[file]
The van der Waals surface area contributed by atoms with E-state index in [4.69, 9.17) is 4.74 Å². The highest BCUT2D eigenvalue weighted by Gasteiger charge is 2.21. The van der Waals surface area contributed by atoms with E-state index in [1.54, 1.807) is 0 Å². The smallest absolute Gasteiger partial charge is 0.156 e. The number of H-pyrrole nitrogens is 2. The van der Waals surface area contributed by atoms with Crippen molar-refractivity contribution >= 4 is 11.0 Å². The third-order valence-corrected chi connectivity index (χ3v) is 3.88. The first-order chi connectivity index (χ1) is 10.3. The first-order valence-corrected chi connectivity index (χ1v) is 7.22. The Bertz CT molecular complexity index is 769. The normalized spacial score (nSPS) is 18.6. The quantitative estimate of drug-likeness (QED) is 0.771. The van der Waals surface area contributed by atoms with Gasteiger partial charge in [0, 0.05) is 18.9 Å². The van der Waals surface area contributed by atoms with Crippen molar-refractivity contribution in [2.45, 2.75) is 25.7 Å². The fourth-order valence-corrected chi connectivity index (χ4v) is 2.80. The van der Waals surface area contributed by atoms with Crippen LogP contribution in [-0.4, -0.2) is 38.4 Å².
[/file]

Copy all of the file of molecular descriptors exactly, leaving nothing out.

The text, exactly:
The van der Waals surface area contributed by atoms with E-state index in [4.69, 9.17) is 4.74 Å². The highest BCUT2D eigenvalue weighted by Gasteiger charge is 2.21. The van der Waals surface area contributed by atoms with E-state index in [1.54, 1.807) is 0 Å². The smallest absolute Gasteiger partial charge is 0.156 e. The number of H-pyrrole nitrogens is 2. The van der Waals surface area contributed by atoms with Crippen molar-refractivity contribution >= 4 is 11.0 Å². The third-order valence-corrected chi connectivity index (χ3v) is 3.88. The first-order chi connectivity index (χ1) is 10.3. The first-order valence-corrected chi connectivity index (χ1v) is 7.22. The Bertz CT molecular complexity index is 769. The normalized spacial score (nSPS) is 18.6. The quantitative estimate of drug-likeness (QED) is 0.771. The van der Waals surface area contributed by atoms with Gasteiger partial charge in [0, 0.05) is 18.9 Å². The van der Waals surface area contributed by atoms with Crippen molar-refractivity contribution in [2.45, 2.75) is 25.7 Å². The fourth-order valence-corrected chi connectivity index (χ4v) is 2.80. The van der Waals surface area contributed by atoms with Crippen LogP contribution in [-0.4, -0.2) is 38.4 Å².